You need to construct a binary tree from a string consisting of parenthesis and integers.

The whole input represents a binary tree. It contains an integer followed by zero, one or two pairs of parenthesis. The integer represents the root’s value and a pair of parenthesis contains a child binary tree with the same structure.

You always start to construct the left child node of the parent first if it exists.

Example:
Input: "4(2(3)(1))(6(5))"
Output: return the tree root node representing the following tree:
4
/ \
2 6
/ \ /
3 1 5

Note:

There will only be ‘(‘, ‘)’, ‘-‘ and ‘0’ ~ ‘9’ in the input string.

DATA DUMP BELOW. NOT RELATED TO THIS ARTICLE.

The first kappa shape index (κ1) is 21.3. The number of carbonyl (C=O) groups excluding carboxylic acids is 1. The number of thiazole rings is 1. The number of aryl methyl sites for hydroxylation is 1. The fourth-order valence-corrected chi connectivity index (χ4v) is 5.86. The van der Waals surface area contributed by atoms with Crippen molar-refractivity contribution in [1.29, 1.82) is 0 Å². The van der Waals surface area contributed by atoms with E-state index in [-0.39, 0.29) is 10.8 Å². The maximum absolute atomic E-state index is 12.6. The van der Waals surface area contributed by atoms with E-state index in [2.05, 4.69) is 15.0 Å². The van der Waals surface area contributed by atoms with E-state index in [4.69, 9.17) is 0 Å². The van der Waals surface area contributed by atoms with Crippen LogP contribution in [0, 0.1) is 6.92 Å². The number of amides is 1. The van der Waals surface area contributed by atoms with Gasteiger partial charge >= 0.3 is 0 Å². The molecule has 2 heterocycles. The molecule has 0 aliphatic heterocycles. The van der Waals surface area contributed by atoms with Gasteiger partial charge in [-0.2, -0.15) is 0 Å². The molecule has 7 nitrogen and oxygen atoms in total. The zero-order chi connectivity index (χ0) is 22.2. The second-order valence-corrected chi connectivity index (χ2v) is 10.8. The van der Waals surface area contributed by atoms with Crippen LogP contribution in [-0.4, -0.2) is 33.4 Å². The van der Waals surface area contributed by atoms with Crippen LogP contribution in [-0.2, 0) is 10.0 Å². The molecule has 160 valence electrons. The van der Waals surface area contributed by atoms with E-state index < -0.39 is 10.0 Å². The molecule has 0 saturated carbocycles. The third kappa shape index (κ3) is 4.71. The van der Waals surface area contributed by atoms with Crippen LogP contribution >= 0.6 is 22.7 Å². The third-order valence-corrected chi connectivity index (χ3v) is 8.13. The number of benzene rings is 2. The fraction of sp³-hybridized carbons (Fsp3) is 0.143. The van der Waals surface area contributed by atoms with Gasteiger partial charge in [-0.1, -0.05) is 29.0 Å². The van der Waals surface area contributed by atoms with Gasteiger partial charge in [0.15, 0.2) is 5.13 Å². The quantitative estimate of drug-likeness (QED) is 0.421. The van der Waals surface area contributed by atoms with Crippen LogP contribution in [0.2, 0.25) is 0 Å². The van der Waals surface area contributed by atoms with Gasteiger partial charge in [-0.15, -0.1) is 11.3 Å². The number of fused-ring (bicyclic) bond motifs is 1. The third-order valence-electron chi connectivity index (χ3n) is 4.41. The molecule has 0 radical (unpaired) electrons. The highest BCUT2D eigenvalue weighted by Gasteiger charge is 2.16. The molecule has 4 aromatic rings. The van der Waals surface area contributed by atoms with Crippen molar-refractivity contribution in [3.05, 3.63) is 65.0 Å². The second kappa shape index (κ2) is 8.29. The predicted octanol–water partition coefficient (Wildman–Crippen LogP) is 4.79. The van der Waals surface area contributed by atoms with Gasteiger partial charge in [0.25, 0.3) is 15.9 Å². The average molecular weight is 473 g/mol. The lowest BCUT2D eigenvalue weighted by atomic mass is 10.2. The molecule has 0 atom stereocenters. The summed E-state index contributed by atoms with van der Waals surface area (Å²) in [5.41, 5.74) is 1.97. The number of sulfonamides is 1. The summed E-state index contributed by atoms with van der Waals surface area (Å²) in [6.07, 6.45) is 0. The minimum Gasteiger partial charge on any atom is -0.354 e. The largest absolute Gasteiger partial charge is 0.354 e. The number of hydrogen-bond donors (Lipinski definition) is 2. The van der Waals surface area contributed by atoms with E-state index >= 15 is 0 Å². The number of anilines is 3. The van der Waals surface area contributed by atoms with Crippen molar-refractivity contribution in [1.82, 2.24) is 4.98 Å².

An empty tree is represented by “” instead of “()”.

/**
* Definition for a binary tree node.
* struct TreeNode {
* int val;
* TreeNode *left;
* TreeNode *right;
* TreeNode(int x) : val(x), left(NULL), right(NULL) {}
* };
*/
class Solution {
public:
TreeNode* str2tree(string s) {
int i = 0;
return dfs(s, i);
}
int get_next_num(string &s, int &i) {
int start = i;
while (i != (int)s.size() && s[i] != '(' && s[i] != ')')
i++;
return stoi(s.substr(start, i - start));
}
/*
0123456789
4(2(3)(1))(6(5))
4(2)(3)
*/
TreeNode *dfs(string &s, int &i) {
//base case
int size = s.size();
if (i >= size || s[i] == ')')
return NULL;
if (s[i] == '(')
i++;
int num = get_next_num(s, i);
TreeNode *root = new TreeNode(num);
TreeNode *left = dfs(s, i);
TreeNode *right = dfs(s, i);
root->left = left;
root->right = right;
if (s[i] == ')')
i++;
return root;
}
};

` `